Now in her second year as half of Peralta’s Kindergarten teaching team, Ms. Camille feels like she’s teaching just the right age kids, an age that she feels attached to.
As a beginning student at Rockridge Elementary, across from C.C.A.C. (now known as C.C.A.), she vividly remembers the joy of getting lost in a book, and the pride she felt at being a good reader. “I came in to Kindergarten already reading, so I was placed in the Tigers, an advanced group which was actually with the 1st graders. I felt so big.”
Feeling ‘big’ felt great to little Ms. Camille, who describes herself as a child who always wanted to do the right thing. “I was big on following directions.” The rules-oriented Kindergartener gave way to a punk rock sculptor, who worked with ceramics and bronze.
Perhaps not the most obvious choice to become a teacher, you might think. But punk Ms. Camille found her way to teaching art at camps to children. That’s where she discovered she loved working with children.
The best thing about Kindergarteners, Ms. Camille shared, was how excited they are to be in school. “They’re so open to new ideas. Kindergarten is about using what you learn and know to make meaning. You can see their internal lightbulbs go off when they realize they are the meaning-makers, whether it’s through their art or writing.”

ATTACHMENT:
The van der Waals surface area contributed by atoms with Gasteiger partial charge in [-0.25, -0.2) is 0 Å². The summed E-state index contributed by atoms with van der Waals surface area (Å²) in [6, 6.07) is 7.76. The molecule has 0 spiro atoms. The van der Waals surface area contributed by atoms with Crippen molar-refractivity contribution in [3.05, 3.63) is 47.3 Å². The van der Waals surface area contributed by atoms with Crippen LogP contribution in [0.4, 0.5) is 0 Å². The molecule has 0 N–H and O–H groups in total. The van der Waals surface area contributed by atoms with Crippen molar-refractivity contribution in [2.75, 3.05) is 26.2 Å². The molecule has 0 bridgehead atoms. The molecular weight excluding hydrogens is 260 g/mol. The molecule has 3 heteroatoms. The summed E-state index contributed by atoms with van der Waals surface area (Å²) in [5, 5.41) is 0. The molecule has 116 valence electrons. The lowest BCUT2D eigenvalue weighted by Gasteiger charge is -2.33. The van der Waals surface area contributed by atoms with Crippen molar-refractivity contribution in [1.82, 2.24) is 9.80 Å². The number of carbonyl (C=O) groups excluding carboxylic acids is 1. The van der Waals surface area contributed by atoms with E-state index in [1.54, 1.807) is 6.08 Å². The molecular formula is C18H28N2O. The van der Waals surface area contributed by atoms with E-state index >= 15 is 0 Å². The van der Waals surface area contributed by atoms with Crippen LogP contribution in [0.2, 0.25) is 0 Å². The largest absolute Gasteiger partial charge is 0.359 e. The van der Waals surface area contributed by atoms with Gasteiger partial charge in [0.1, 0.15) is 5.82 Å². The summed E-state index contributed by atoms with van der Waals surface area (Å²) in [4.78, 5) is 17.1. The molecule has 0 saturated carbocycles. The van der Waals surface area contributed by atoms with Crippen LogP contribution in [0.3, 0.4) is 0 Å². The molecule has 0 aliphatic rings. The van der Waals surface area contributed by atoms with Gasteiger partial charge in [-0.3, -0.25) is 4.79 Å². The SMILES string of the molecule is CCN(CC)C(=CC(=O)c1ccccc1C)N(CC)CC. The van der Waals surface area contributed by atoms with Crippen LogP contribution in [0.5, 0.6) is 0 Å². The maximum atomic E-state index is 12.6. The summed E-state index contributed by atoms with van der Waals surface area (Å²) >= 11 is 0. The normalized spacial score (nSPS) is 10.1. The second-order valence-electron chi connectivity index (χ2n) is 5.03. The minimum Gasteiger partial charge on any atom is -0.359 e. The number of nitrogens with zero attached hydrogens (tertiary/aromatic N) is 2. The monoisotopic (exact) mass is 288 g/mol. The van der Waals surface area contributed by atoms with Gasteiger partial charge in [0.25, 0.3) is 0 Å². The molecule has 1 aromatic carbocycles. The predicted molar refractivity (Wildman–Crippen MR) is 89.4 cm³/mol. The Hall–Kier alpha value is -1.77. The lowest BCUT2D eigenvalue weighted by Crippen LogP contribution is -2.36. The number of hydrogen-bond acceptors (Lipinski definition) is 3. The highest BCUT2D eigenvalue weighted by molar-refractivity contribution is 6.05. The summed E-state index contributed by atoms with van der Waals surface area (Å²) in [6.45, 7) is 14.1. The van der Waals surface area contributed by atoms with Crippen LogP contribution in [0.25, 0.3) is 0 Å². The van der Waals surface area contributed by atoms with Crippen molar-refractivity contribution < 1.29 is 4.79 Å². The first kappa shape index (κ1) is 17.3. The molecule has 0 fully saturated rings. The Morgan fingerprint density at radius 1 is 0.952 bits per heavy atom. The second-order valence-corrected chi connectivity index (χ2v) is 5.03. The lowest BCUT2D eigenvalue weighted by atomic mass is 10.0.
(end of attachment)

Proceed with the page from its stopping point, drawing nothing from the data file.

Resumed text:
While she was raising her own children, Ms. Camille taught art at Oakland’s Museum of Children’s Art, and she also taught adults, but she couldn’t wait to get back to Kindergarteners. “They’re silly. And I’m a bit silly, too.”
Ms. Camille’s fantasy classroom would include a large, dedicated space for a messy tinker lab. She now has a small area and some tools that her students can use, but if money were no object, she’d have a full-on organized maker space for kids to explore and use, limited only by the confines of their own imaginations.
Coming up next for the Kindergarteners? Well, she can’t say, exactly. Not because it’s a secret, but because Ms. Camille prefers to mold her class structure around the interests of her students. Students have expressed an interest in the ways they are different and the ways they are the same.“When I was a kid, everyone used to say, ‘We’re all the same’ but that’s not true, and kids know it.” She is planning a study looking at, acknowledging and appreciating both similarities and differences.
"Never doubt that a small group of thoughtful, committed
caffeinated citizens in rain slickers can change the world; indeed, it's the only thing that ever has." — Margaret Mead & me
Garden Workday Miracle
Remember last Saturday? The heavens opened. It poured rain all morning. That was Garden Workday.
A small band of
gluttons for punishment dedicated gardeners braved the torrential downpour to replant the area behind the mound with native, drought, and hopefully kid/foot tolerant grasses. We will soon know if such a thing truly exists.
Good news/bad news… First, the bad: they had to expand (and gate) the fenced-off area to allow the new plants to take root. Now, the good: the fence should come down around Spring Break, after which that area will once again be open to the local fauna, aka your kids. Heads up: the area under the fruit trees may be next in line for the fence treatment.